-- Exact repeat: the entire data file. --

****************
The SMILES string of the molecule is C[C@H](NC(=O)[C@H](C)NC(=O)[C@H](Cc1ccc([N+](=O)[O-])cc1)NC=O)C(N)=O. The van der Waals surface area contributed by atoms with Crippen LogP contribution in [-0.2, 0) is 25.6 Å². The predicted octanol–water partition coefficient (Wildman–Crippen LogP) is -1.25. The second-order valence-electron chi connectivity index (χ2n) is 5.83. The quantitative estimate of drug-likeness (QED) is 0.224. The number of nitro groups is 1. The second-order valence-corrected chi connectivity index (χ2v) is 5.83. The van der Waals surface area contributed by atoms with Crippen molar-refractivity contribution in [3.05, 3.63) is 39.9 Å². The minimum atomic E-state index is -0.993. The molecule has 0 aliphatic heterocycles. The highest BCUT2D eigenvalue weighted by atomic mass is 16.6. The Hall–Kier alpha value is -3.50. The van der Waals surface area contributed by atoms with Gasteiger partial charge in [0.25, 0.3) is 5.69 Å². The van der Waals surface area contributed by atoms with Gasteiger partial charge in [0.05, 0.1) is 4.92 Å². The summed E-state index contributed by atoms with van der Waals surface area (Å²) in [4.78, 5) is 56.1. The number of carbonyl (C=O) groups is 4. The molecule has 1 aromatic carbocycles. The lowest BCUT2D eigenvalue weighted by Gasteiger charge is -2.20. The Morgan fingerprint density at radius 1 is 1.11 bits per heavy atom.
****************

The SMILES string of the molecule is C[C@H](NC(=O)[C@H](C)NC(=O)[C@H](Cc1ccc([N+](=O)[O-])cc1)NC=O)C(N)=O. The van der Waals surface area contributed by atoms with Crippen LogP contribution in [-0.2, 0) is 25.6 Å². The predicted octanol–water partition coefficient (Wildman–Crippen LogP) is -1.25. The second-order valence-electron chi connectivity index (χ2n) is 5.83. The quantitative estimate of drug-likeness (QED) is 0.224. The number of nitro groups is 1. The second-order valence-corrected chi connectivity index (χ2v) is 5.83. The van der Waals surface area contributed by atoms with Crippen molar-refractivity contribution in [3.05, 3.63) is 39.9 Å². The minimum atomic E-state index is -0.993. The molecule has 0 aliphatic heterocycles. The highest BCUT2D eigenvalue weighted by atomic mass is 16.6. The Hall–Kier alpha value is -3.50. The van der Waals surface area contributed by atoms with Gasteiger partial charge in [0.25, 0.3) is 5.69 Å². The van der Waals surface area contributed by atoms with Gasteiger partial charge in [0.05, 0.1) is 4.92 Å². The summed E-state index contributed by atoms with van der Waals surface area (Å²) in [4.78, 5) is 56.1. The number of carbonyl (C=O) groups is 4. The molecule has 1 aromatic carbocycles. The lowest BCUT2D eigenvalue weighted by Gasteiger charge is -2.20. The Morgan fingerprint density at radius 1 is 1.11 bits per heavy atom.